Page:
Sacred Places of Goddess: 108 Destinations, by Karen Tate
Tate profiles sites around the world, but there's plenty to keep North American road trippers happy in her sections on Canada, the United States and Mexico. While sites like the Statue of Liberty and New Orleans' French Quarter appear in any number of guidebooks, few if any provide background information on their spiritual significance and connection to goddess worship. Definitely "off the beaten path" are sites like the Sekhmet Temple, an Egyptian-inspired sanctuary just north of Las Vegas. Others, like the Tien Hau Temple in San Francisco, are right in the middle of big cities, but are still off well-worn tourist routes. Nearly 40 such destinations in North America are described, and Tate also provides detailed information about how and when to visit.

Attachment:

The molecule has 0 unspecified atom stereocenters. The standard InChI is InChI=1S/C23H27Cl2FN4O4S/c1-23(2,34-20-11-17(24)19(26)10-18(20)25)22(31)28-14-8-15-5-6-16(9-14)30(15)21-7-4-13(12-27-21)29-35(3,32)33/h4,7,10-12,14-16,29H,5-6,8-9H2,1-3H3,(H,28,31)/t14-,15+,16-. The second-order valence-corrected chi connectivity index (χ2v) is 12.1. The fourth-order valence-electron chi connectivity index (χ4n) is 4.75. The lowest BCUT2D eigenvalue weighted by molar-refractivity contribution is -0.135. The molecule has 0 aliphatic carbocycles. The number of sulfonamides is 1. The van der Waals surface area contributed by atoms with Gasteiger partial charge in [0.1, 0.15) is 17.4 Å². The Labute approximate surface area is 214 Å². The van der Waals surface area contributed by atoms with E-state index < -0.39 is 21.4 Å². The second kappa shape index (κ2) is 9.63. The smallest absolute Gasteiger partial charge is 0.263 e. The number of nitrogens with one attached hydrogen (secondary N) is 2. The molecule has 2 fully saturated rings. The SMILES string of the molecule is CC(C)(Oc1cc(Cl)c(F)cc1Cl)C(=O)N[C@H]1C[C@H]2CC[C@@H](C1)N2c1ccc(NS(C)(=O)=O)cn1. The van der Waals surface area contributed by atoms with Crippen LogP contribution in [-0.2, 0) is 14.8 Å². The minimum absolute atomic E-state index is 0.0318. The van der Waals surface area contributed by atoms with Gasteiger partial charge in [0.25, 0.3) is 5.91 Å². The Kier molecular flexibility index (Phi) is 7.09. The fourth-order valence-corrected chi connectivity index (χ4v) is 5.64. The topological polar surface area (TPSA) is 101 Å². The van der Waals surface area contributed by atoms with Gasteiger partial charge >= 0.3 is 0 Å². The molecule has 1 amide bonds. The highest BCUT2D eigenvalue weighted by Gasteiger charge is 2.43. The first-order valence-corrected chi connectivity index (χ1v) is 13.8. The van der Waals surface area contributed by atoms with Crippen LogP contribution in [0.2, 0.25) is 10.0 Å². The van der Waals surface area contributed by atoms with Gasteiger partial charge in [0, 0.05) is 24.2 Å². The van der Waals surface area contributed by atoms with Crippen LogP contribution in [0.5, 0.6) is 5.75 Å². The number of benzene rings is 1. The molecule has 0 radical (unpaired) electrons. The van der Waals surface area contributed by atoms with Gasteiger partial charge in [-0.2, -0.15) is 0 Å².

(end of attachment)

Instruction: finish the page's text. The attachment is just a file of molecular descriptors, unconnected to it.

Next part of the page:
While this guidebook is not for everyone -- it has a clear focus on feminist interpretations of both natural phenomena and human creations -- it is excellently and meticulously written and includes plenty of background information, history, archaeology, theology, and a generous number of illustrative black-and-white photographs and drawings. For those interested in seeking out "places of goddess," it is an indispensable resource. For those in search of unusual and out-of-the-way road trip destinations, this book, like its companion volume Sacred Places North America, offers tantalizing possibilities. The author, obviously a seasoned road warrior, has also provided excellent general information and tips for travelers.